The Third Circuit recently addressed a number of issues in United States v. Willaman, No. 05-1336 (3d Cir. Feb. 17, 2006). Willaman appealed his 18 U.S.C. § 922 conviction based on, among other things, the Second Amendment and the Speedy Trial Act. The Third Circuit quickly disposed of the Second Amendment argument, relying on United States v. Rybar, 103 F.3d 273 (3d Cir. 1996).
Next, the Court addressed Willaman’s speedy trial challenge. The Court noted that the Speedy Trial Act requires that a defendant pleading not guilty be tried within 70 days of either the filing date of the indictment or "the date the defendant has appeared before a judicial officer . . ., whichever date last occurs." Willaman was indicted on May 11, 2004. He then appeared before a magistrate for a detention hearing on May 12, 2004 and pleaded not guilty at his arraignment on May 17, 2004. Based upon dictum in United States v. Carrasquillo, 667 F.2d 382 (3d Cir. 1981), the Court decided that Willaman’s speedy trial clock began to run on the date of his arraignment, May 17, 2004, despite his appearance before a magistrate on May 12, 2004.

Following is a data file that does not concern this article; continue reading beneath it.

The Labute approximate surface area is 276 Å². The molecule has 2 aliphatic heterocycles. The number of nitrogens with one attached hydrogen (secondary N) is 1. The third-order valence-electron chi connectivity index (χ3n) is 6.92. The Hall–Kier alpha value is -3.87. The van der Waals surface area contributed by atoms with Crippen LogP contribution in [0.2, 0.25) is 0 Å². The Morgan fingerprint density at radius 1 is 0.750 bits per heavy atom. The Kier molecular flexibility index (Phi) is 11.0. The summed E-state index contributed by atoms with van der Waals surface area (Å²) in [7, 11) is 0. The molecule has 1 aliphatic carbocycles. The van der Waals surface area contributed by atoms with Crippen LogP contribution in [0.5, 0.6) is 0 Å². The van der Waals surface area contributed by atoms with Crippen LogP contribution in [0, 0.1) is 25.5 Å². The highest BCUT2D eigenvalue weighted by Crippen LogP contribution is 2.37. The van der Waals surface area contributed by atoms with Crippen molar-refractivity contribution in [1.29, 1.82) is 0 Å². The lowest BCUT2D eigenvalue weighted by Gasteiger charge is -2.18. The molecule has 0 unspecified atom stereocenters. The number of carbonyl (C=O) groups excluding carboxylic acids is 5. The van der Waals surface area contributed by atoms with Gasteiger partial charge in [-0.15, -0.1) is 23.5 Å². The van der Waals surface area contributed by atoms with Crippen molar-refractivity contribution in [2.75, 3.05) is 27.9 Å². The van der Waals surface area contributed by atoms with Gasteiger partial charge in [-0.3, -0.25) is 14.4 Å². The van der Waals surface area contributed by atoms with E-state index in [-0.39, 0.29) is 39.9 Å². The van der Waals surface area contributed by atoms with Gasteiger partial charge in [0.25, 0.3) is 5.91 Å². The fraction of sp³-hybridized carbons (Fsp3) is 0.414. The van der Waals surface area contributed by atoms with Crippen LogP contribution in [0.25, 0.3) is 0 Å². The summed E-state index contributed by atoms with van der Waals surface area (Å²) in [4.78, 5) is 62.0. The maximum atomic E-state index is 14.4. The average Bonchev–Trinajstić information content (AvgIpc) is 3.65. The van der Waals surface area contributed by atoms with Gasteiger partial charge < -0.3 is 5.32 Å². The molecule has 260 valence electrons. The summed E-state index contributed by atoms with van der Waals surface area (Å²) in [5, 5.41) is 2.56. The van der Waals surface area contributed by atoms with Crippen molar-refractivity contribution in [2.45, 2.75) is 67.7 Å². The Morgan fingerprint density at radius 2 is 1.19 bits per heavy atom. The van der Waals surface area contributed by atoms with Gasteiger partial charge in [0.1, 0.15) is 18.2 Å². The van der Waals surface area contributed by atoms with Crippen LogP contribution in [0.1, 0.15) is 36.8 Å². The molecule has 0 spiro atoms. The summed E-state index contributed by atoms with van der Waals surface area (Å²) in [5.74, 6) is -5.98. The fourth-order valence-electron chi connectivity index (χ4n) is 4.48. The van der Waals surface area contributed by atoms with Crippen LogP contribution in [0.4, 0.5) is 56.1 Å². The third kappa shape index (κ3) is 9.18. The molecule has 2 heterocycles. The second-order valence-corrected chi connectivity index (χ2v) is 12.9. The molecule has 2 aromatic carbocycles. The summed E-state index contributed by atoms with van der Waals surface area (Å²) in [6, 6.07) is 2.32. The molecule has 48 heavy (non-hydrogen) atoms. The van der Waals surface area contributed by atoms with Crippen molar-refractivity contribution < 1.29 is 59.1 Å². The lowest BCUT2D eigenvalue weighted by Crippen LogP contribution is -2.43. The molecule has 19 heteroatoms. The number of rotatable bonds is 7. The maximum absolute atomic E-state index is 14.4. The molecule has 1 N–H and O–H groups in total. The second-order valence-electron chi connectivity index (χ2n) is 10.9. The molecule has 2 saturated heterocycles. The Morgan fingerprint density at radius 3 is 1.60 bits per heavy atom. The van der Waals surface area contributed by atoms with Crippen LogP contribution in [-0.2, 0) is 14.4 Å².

Thus, if the defendant is arrested before indictment, his pre-indictment physical appearance is sufficient to qualify as an appearance "before a judicial officer," thereby making the relevant speedy trial date the date of the indictment. However, if the defendant is indicted before he is arrested, his appearance in court is insufficient to start the clock for speedy trial purposes, unless and until he pleads not guilty to the offense.
The Court was satisfied that a distinction was justified because the Speedy Trial Act only applies to defendants that have pleaded not guilty. Therefore, a first appearance post-indictment does not qualify because the defendant has not pleaded not guilty yet. On the other hand, at a pre-indictment appearance, the defendant could not plead not guilty because he has yet to be charged. Thus, in that case, the indictment will trigger the Speedy Trial clock.
Due to the above rule, Willaman lost his speedy trial challenge because his trial, excluding the days needed to dispose of his pretrial motions, commenced 68 days after his arraignment.
Willaman also challenged both his statements to police and physical evidence under the Fourth and Fifth Amendments. The Court held that Willaman was informed twice that he was free to leave and was therefore not subject to custodial interrogation. The Court held that Willaman was not in custody during the interrogation or during his turning over physical evidence despite the interrogating officer’s conduct, including his comment that they "could do it the hard way or the easy way," and his showing Willaman a newspaper photo depicting a police raid.
Finally, the Court also rejected Willaman’s challenge of the indictment’s sufficiency. The Court held that a grand jury foreman’s failure to sign the indictment, though required by FRCP 6(c), is merely a technical deficiency, and thus does not warrant a dismissal.